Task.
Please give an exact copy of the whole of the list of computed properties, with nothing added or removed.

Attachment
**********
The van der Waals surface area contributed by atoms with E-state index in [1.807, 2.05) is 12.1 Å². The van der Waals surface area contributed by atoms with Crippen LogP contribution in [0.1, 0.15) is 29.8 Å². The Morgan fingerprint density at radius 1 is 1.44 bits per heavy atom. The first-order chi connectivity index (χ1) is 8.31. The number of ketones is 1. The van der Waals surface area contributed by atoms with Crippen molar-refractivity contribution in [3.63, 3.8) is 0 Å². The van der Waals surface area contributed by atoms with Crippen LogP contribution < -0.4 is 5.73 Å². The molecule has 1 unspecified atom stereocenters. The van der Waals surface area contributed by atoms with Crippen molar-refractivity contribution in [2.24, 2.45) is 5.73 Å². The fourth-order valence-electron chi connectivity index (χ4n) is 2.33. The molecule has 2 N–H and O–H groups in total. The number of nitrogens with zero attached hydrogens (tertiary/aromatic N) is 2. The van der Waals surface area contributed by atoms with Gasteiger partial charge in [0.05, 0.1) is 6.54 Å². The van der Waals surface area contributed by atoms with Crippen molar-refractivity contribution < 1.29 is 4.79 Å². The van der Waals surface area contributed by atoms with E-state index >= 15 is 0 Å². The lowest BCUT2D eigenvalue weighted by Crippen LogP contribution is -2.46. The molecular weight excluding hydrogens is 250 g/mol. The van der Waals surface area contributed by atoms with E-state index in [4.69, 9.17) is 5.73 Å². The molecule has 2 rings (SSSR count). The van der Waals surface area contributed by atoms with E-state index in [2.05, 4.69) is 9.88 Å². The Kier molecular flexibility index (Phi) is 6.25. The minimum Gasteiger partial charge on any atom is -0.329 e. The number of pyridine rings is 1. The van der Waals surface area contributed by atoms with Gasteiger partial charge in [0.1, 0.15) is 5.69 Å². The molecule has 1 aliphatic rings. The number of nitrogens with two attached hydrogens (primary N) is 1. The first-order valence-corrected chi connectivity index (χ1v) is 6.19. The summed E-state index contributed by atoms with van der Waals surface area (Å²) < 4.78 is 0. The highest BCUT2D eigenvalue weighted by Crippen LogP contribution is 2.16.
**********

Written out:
The van der Waals surface area contributed by atoms with E-state index in [1.807, 2.05) is 12.1 Å². The van der Waals surface area contributed by atoms with Crippen LogP contribution in [0.1, 0.15) is 29.8 Å². The Morgan fingerprint density at radius 1 is 1.44 bits per heavy atom. The first-order chi connectivity index (χ1) is 8.31. The number of ketones is 1. The van der Waals surface area contributed by atoms with Crippen molar-refractivity contribution in [3.63, 3.8) is 0 Å². The van der Waals surface area contributed by atoms with Crippen LogP contribution < -0.4 is 5.73 Å². The molecule has 1 unspecified atom stereocenters. The van der Waals surface area contributed by atoms with Crippen molar-refractivity contribution in [2.24, 2.45) is 5.73 Å². The fourth-order valence-electron chi connectivity index (χ4n) is 2.33. The molecule has 2 N–H and O–H groups in total. The number of nitrogens with zero attached hydrogens (tertiary/aromatic N) is 2. The van der Waals surface area contributed by atoms with Gasteiger partial charge in [0.05, 0.1) is 6.54 Å². The van der Waals surface area contributed by atoms with Crippen molar-refractivity contribution < 1.29 is 4.79 Å². The van der Waals surface area contributed by atoms with E-state index >= 15 is 0 Å². The lowest BCUT2D eigenvalue weighted by Crippen LogP contribution is -2.46. The molecular weight excluding hydrogens is 250 g/mol. The van der Waals surface area contributed by atoms with E-state index in [4.69, 9.17) is 5.73 Å². The molecule has 2 rings (SSSR count). The van der Waals surface area contributed by atoms with E-state index in [2.05, 4.69) is 9.88 Å². The Kier molecular flexibility index (Phi) is 6.25. The minimum Gasteiger partial charge on any atom is -0.329 e. The number of pyridine rings is 1. The van der Waals surface area contributed by atoms with Gasteiger partial charge in [0.1, 0.15) is 5.69 Å². The molecule has 1 aliphatic rings. The number of nitrogens with two attached hydrogens (primary N) is 1. The first-order valence-corrected chi connectivity index (χ1v) is 6.19. The summed E-state index contributed by atoms with van der Waals surface area (Å²) < 4.78 is 0. The highest BCUT2D eigenvalue weighted by Crippen LogP contribution is 2.16.